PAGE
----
Let's start by looking at their main selling point - their full frame sensors. The Canon EOS 6D features a 20.2MP chip, while the Nikon D600 offers a slightly higher resolution at 24.3MP. In the real world, this equates to a non-interpolated 240ppi file at 16.7 x 25in compared to 15.2 x 22.8in from the Canon EOS 6D, while the file size is roughly 69.1MB for the D600 compared to 57.1MB for the Canon 6D.
The Canon EOS 6D edges out the D600 when it comes to its sensitivity range, offering a standard ISO range from 100-25,600, that can be expanded to an ISO equivalent of 50-102,400. This compares to a standard ISO range of 100-6400 for the Nikon D600, with the ability to expand this to an ISO equivalent of 50-25,600. While it's not necessarily going to be used frequently, the extra two stops that the Canon EOS 6D provides adds that bit of versatility when required.
One of the most noticeable differences though is the AF. Whereas the Canon 6D has a very modest (some could say stingy) 11 AF points, the D600 features a much more generous and pro-like 39 AF-point arrangement. Not only that, but while the D600 has the luxury of nine of the AF points being the more sensitive cross-type variants, the 6D makes do with a single cross-type point at the centre - even the Canon EOS 650D features nine cross-type AF points, so it's disappointing to see just the one cross-type point in the Canon EOS 6D.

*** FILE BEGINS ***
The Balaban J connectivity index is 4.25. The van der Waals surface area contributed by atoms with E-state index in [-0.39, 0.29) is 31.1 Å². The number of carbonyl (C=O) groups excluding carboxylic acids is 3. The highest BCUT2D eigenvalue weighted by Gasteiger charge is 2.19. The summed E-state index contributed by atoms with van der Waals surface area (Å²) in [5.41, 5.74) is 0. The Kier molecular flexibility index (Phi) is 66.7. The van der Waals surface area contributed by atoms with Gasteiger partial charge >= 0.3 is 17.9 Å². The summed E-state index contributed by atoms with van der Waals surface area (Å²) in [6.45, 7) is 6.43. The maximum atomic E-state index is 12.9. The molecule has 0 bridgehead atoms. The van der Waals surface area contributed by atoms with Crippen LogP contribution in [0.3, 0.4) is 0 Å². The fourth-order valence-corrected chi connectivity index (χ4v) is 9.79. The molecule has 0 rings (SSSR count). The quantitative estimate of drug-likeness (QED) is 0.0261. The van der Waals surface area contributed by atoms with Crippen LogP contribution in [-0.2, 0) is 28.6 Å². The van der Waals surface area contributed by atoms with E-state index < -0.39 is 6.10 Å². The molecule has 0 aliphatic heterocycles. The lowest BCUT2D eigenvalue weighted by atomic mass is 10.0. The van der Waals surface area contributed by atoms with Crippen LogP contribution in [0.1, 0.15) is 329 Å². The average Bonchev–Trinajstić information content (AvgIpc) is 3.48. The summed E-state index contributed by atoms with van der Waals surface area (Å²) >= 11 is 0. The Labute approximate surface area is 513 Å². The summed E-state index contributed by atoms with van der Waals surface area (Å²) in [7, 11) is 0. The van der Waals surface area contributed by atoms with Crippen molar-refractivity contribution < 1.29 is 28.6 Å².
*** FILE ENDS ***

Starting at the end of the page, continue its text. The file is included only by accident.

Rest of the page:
The rear screens differ slightly, with the Nikon D600 featuring a 3.2in screen with a 921k-dot resolution, whereas the Canon 6D features a 3in screen, but with a 3:2 aspect ratio display that's more suited to the dimensions of the sensor and a higher 1,040k-dot resolution. The Nikon D600 does gain some ground back with the viewfinder.
Both have large and bright optical viewfinders - anyone upgrading from an APS-C DSLR will notice the difference immediately - but the D600 provides 100% coverage as opposed to 97% with the Canon 6D. This 3% may seem insignificant, but you'll be surprised what can creep into the edge of the frame when composing your shot.
The Nikon D600 also boasts a useful built-in flash that's handy for fill-in and can be set-up to control multiple Speedlights for off-camera flash techniques, while it also has the slightly faster flash sync speed.
Both DSLRs feature Wi-fi connectivity. The Canon EOS 6D has a built-in system; the D600 requires the £65 WU-1b Mobile Adapter. Both offer apps to let you control the camera remotely, even providing a live view feed to your mobile, and images can be transferred wirelessly between the camera and other devices.